Sports betting could finally be coming to the Sunshine State following the signing of a historic compact between Florida Governor Ron DeSantis and the Seminole Tribe late last week.
The new 30-year agreement between the state and the Seminole tribe extends the tribe’s gaming exclusivity in the state and allows them to expand the gaming offerings at their seven casinos to include craps, roulette and sports betting.
The tribe also can deliver online sports betting to the state. In exchange for the expansion of their gaming offerings the tribe will make payments of at least $500 million to the state each year. (See Florida sports wagering history page)
Why is Florida sports betting closer today?
In a memo issued by Florida Senator Wilton Simpson announcing the agreement between the state and the tribe he estimated that the compact would bring in $6 billion in new revenue through 2030 through both sports betting and other gaming payments.
The agreement states that all sports betting in the state must be done exclusively through a sportsbook operated by the Seminole Tribe, or by one of its approved management contractors.
The tribe can partner with pari-mutuel operators to offer sports betting at their casinos and online. However, 55 percent of the revenue must go to the tribe. It will be interesting to see if any of the 35 pari-mutuel operators currently operating in Florida are willing to take that deal.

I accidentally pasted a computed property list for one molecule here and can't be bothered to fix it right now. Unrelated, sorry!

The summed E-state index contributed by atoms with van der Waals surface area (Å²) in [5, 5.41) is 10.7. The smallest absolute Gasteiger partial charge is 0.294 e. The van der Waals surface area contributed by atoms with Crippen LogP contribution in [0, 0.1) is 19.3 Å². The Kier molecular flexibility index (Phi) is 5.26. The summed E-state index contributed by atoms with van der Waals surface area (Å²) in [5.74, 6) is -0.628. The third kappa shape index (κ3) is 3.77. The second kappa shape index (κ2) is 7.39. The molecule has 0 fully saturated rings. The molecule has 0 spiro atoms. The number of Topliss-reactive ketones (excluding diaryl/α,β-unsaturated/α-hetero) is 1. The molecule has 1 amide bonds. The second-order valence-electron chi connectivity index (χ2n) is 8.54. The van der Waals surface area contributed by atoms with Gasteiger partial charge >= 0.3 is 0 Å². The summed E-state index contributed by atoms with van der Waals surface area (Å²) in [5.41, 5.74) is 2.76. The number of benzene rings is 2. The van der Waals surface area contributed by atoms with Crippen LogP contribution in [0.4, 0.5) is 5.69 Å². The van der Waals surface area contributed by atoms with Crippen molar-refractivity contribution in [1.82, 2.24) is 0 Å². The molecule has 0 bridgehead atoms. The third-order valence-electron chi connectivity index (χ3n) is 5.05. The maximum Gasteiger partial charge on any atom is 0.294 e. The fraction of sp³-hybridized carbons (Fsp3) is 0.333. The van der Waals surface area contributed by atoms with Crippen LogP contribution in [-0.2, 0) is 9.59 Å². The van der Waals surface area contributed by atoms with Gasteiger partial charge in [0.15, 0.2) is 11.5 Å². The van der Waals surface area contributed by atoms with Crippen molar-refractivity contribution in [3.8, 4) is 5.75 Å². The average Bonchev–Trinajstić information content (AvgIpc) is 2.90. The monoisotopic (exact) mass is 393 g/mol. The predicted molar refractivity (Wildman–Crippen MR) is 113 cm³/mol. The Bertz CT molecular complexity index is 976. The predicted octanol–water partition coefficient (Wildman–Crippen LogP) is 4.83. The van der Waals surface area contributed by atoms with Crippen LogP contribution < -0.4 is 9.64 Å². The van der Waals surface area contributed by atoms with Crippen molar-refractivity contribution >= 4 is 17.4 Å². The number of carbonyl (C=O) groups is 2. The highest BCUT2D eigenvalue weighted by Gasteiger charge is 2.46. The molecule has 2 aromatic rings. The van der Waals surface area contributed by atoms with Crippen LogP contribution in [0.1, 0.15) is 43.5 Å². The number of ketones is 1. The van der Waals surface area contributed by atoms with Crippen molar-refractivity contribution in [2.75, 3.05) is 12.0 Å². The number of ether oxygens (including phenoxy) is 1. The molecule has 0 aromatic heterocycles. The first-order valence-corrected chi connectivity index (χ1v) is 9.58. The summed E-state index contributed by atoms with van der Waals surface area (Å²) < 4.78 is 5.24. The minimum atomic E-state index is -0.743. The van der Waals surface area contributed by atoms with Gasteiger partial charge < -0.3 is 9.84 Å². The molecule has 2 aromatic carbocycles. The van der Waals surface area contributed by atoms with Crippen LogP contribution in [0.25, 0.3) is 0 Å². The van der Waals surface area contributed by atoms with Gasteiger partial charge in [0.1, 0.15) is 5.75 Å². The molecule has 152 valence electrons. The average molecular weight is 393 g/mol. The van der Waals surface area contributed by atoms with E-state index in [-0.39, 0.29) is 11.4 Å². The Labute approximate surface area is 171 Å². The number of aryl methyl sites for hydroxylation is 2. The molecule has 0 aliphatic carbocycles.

Despite the agreement being signed by the Governor and the Seminole Tribe, sports betting in Florida isn’t a done deal yet. The new compact must still be approved by the state legislature and according to some legal experts it may also face legal challenges.
There’s still another hurdle if it gets past the state legislature and the any legal challenges. Under federal law any agreements between state and Native American tribes on gambling compacts must be approved by federal regulators at the Office of Indian Gaming before they can take effect. It is possible that the federal regulators could reject the agreement and call for changes.
If that were to happen the state and the tribe would have to resume negotiations.